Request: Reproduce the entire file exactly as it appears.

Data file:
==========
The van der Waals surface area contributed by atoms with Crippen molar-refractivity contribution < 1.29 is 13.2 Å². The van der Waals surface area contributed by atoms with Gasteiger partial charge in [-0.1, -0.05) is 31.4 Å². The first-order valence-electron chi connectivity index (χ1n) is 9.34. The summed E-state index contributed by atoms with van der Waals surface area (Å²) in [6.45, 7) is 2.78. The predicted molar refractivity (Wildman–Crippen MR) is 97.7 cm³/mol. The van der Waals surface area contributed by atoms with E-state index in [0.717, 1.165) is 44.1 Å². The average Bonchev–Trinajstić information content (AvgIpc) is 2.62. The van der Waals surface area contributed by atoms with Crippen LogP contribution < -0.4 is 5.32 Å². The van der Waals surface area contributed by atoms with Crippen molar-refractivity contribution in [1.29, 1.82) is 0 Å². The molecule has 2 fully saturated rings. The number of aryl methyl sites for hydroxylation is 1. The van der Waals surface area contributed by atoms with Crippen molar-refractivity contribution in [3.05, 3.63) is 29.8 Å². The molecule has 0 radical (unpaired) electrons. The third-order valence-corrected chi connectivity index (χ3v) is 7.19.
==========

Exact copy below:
The van der Waals surface area contributed by atoms with Crippen molar-refractivity contribution < 1.29 is 13.2 Å². The van der Waals surface area contributed by atoms with Gasteiger partial charge in [-0.1, -0.05) is 31.4 Å². The first-order valence-electron chi connectivity index (χ1n) is 9.34. The summed E-state index contributed by atoms with van der Waals surface area (Å²) in [6.45, 7) is 2.78. The predicted molar refractivity (Wildman–Crippen MR) is 97.7 cm³/mol. The van der Waals surface area contributed by atoms with E-state index in [0.717, 1.165) is 44.1 Å². The average Bonchev–Trinajstić information content (AvgIpc) is 2.62. The van der Waals surface area contributed by atoms with Crippen LogP contribution < -0.4 is 5.32 Å². The van der Waals surface area contributed by atoms with Crippen molar-refractivity contribution in [1.29, 1.82) is 0 Å². The molecule has 2 fully saturated rings. The number of aryl methyl sites for hydroxylation is 1. The van der Waals surface area contributed by atoms with Crippen molar-refractivity contribution in [3.05, 3.63) is 29.8 Å². The molecule has 0 radical (unpaired) electrons. The third-order valence-corrected chi connectivity index (χ3v) is 7.19.